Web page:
It is conceded that the defendant in this case had not assented to the reservation of title by the plaintiff. Therefore, the provisions of the Conditional Sales act of 1919 (2 Comp. Stat. 1911-1924, § 7; Cum. Supp. Comp. Stat., p. 3130, §§ 182-193), pleaded in the answer, were pertinent to the legal issue in this case and demanded a determination by the jury, or by the court below, a jury having been waived, as to whether or not the articles making up this equipment were "so affixed to realty at the time of a conditional sale or subsequently as to become a part thereof and not to be severable, wholly or in portion without material injury to the freehold, &c." If the fact-finding body (or the court in this case) had determined that the goods and chattels were not "severable wholly or in any portion without material injury to the freehold," then, in the language of section 7 of the Conditional Sales act, "the reservation of property as to any portion not so severable shall be void if the goods are so affixed, as against any person who has not expressly assented to the reservation." Thus, it follows that it was necessary to determine that issue.

It was likewise urged that it was error for the court to find a judgment for money damages in the sum of $1,401.75.

The defendant here was not a party to the contract in question. For aught that appears in the record, he was totally unaware of its existence.

The respondent, endeavoring to support the judgment, argues that the amount of damages was agreed upon. Our reading of the case does not confirm this statement. As we read it, it was admitted by the defendant in the court below that there was an unpaid balance of $1,401.75 on the contract between the plaintiff and the D. & A. Construction Corporation. This is a far cry from admitting that the amount to be charged against the defendant, if any, was that sum.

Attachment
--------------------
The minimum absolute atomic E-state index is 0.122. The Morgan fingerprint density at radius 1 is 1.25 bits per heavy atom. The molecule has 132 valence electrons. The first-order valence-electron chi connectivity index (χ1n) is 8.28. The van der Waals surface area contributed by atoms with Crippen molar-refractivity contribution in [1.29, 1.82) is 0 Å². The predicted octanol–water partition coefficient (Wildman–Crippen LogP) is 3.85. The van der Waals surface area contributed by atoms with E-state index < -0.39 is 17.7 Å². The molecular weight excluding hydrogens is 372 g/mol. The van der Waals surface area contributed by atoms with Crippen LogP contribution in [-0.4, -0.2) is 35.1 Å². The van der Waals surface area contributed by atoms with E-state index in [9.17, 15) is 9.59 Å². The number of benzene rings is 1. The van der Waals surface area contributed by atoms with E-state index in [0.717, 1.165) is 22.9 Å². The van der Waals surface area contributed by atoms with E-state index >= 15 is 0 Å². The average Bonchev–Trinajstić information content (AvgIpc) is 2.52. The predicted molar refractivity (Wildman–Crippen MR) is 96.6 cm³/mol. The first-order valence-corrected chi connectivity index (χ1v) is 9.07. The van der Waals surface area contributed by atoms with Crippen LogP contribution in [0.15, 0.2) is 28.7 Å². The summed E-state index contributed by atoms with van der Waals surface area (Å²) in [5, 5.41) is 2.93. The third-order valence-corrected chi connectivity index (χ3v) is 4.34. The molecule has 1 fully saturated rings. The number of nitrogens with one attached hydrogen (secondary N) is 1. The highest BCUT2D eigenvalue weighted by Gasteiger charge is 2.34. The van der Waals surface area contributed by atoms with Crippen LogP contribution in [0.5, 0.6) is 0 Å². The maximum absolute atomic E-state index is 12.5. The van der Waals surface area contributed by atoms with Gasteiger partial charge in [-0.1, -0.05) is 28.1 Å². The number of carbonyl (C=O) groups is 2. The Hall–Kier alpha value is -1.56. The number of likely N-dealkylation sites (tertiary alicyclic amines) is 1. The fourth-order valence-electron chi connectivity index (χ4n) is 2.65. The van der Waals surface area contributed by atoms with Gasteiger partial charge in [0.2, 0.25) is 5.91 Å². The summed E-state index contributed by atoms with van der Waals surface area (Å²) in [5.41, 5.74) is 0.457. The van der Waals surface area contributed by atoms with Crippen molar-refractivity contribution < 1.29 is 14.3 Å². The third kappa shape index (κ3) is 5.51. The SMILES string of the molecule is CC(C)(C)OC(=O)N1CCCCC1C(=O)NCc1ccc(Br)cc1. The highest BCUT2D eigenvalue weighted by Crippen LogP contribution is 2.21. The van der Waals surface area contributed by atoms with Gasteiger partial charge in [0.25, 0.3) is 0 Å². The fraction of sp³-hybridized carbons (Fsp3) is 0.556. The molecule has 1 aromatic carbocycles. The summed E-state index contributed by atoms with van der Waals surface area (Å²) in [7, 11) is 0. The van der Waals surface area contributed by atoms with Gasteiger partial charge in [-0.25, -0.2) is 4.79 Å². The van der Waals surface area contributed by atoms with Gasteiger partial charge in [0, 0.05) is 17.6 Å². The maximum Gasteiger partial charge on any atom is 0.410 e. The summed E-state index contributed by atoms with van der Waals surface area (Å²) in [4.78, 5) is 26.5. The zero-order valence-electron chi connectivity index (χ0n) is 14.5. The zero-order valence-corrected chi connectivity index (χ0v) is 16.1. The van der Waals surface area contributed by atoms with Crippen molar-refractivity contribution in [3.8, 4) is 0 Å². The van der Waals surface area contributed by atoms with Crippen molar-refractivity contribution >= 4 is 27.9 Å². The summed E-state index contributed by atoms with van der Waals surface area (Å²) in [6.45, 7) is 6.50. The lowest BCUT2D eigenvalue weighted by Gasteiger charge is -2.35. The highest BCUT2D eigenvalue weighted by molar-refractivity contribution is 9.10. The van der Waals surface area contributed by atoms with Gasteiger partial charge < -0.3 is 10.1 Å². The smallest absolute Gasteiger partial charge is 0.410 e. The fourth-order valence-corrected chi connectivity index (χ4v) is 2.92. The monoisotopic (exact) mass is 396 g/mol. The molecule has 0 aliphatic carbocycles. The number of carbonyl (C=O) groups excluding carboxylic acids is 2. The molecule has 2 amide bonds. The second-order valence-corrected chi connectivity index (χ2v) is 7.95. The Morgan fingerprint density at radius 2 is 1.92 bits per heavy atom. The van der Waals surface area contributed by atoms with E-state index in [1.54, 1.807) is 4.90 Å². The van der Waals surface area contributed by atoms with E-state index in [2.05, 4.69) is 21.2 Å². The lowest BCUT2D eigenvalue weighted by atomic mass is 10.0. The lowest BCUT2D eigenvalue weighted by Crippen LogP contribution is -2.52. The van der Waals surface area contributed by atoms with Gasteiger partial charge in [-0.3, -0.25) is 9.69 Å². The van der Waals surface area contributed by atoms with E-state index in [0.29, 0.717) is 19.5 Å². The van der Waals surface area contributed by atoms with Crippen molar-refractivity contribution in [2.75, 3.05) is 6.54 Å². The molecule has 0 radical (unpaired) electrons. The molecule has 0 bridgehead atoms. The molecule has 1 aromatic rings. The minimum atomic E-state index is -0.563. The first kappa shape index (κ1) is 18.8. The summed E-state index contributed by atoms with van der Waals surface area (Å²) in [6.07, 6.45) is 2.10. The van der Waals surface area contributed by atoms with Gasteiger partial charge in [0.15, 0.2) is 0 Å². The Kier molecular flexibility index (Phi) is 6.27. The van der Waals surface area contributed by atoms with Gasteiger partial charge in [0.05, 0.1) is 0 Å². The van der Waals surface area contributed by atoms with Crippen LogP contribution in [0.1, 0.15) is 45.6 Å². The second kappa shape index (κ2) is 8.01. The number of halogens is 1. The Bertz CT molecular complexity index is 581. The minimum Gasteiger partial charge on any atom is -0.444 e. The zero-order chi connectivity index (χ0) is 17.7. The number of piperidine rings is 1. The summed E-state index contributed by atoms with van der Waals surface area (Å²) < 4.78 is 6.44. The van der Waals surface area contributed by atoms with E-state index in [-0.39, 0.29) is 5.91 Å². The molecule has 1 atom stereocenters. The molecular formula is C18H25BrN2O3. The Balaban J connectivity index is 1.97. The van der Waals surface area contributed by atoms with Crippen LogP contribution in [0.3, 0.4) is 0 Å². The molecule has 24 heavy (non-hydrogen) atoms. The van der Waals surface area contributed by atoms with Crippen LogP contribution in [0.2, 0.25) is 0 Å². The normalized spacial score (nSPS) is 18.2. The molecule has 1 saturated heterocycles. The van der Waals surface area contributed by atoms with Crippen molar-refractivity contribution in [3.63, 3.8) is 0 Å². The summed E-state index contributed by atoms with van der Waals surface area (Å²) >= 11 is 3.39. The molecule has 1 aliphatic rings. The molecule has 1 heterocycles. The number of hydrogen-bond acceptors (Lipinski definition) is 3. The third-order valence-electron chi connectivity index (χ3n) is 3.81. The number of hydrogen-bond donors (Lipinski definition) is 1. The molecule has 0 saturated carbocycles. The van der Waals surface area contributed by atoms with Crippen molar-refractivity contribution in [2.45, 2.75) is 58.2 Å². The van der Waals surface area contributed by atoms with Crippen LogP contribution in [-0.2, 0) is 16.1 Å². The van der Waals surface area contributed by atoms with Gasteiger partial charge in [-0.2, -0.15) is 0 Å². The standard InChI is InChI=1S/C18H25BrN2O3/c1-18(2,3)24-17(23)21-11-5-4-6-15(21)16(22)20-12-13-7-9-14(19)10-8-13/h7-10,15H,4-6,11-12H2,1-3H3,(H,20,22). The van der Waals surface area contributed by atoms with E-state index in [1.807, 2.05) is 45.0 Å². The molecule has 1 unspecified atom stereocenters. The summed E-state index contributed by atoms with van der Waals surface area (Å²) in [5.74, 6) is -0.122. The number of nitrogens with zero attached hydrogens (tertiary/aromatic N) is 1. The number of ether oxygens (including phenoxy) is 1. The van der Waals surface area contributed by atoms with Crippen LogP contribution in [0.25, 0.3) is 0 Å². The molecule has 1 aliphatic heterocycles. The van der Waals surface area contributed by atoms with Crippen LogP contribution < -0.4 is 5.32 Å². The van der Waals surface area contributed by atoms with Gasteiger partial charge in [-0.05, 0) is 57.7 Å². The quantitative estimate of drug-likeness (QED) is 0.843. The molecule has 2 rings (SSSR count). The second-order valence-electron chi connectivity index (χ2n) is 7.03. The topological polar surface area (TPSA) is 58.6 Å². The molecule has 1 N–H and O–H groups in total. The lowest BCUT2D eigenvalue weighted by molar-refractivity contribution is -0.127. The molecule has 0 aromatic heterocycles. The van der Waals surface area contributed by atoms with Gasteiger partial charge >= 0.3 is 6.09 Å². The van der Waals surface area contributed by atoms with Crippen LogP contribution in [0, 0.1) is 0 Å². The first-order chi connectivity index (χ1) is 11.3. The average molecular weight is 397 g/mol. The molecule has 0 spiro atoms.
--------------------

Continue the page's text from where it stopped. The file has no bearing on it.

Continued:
[111 NJL Page 461]

The sprinkler system and fire apparatus, as has been said, was installed by the plaintiff for the D. & A. Construction Corporation which erected the building for use and occupancy by the Frantella Realty Corporation. This latter company used and occupied the building for some time as lessee of the defendant below and then, because of lessee's default, the lease between it and the defendant owner was terminated and the defendant entered into possession of the premises. There was no privity whatever between the parties to this suit. Consequently, the judgment against the defendant for the unpaid balance, admittedly due on the contract between the plaintiff below and a third party contracting company, in nowise connected with the defendant below, cannot be justified.

In replevin actions where a plaintiff, by giving bond, obtains possession of the goods and chattels in question and, at the trial, prevails on the issues, he, of course, retains the chattels and is entitled to damages for the taking only, but where the goods and chattels have been turned back to the defendant by the filing of a redelivery bond, in accordance with the tenth section of the Replevin act (3 Comp. Stat., p. 4371), then the plaintiff, if he prevails at the trial, is entitled to have the value of the goods and chattels and damages for the taking and the detaining as well, which may be included in the verdict. Boswell v. Green, 25 N.J.L. 390, 394; Fox v. Prickett, 34 Id. 13; Field v. Post, 38 Id. 346; Lindauer v. Teeter, 41 Id. 255.

The sum of $1,401.75 cannot be said to be the plaintiff's damages for the retention of the equipment because no evidence was presented as to such damages; in fact the complaint alleges no claim whatever for damages for detention.

The judgment therefore will be reversed, and a venire de novo awarded.

For affirmance -- None.

For reversal -- THE CHANCELLOR, CHIEF JUSTICE, TRENCHARD, PARKER, CASE, BODINE, DONGES, HEHER, PERSKIE, VAN BUSKIRK, KAYS, HETFIELD, DEAR, WELLS, DILL, JJ. 15.

19331016